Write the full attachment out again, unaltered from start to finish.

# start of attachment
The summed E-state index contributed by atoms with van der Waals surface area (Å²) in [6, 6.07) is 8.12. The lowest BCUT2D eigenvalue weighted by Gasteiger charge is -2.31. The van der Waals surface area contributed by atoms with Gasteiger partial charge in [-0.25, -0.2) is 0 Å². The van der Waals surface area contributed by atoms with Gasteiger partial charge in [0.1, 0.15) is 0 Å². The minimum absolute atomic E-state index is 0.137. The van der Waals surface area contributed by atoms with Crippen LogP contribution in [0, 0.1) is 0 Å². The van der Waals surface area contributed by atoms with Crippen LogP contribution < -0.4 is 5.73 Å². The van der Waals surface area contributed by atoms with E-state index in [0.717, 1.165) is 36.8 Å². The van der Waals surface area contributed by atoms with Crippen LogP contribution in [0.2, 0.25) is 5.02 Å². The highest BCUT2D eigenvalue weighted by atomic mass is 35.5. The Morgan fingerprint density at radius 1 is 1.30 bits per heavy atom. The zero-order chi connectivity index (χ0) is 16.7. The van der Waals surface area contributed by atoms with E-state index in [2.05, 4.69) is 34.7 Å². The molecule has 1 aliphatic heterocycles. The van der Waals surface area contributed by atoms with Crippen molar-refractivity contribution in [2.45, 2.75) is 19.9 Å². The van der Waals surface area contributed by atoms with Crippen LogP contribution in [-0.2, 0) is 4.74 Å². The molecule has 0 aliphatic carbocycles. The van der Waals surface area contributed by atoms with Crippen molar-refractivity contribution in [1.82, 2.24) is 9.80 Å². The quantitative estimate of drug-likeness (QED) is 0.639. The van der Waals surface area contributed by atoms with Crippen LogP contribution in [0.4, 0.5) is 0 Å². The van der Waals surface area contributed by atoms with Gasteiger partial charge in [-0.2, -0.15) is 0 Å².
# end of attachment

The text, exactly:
The summed E-state index contributed by atoms with van der Waals surface area (Å²) in [6, 6.07) is 8.12. The lowest BCUT2D eigenvalue weighted by Gasteiger charge is -2.31. The van der Waals surface area contributed by atoms with Gasteiger partial charge in [-0.25, -0.2) is 0 Å². The van der Waals surface area contributed by atoms with Gasteiger partial charge in [0.1, 0.15) is 0 Å². The minimum absolute atomic E-state index is 0.137. The van der Waals surface area contributed by atoms with Crippen LogP contribution in [0, 0.1) is 0 Å². The van der Waals surface area contributed by atoms with Crippen LogP contribution < -0.4 is 5.73 Å². The van der Waals surface area contributed by atoms with E-state index in [0.717, 1.165) is 36.8 Å². The van der Waals surface area contributed by atoms with Crippen LogP contribution in [0.2, 0.25) is 5.02 Å². The highest BCUT2D eigenvalue weighted by atomic mass is 35.5. The Morgan fingerprint density at radius 1 is 1.30 bits per heavy atom. The zero-order chi connectivity index (χ0) is 16.7. The van der Waals surface area contributed by atoms with E-state index in [2.05, 4.69) is 34.7 Å². The molecule has 1 aliphatic heterocycles. The van der Waals surface area contributed by atoms with Crippen molar-refractivity contribution in [2.45, 2.75) is 19.9 Å². The van der Waals surface area contributed by atoms with Crippen LogP contribution in [-0.2, 0) is 4.74 Å². The molecule has 0 aliphatic carbocycles. The van der Waals surface area contributed by atoms with Crippen molar-refractivity contribution in [1.82, 2.24) is 9.80 Å². The quantitative estimate of drug-likeness (QED) is 0.639. The van der Waals surface area contributed by atoms with Crippen LogP contribution in [0.4, 0.5) is 0 Å². The van der Waals surface area contributed by atoms with Gasteiger partial charge in [-0.2, -0.15) is 0 Å².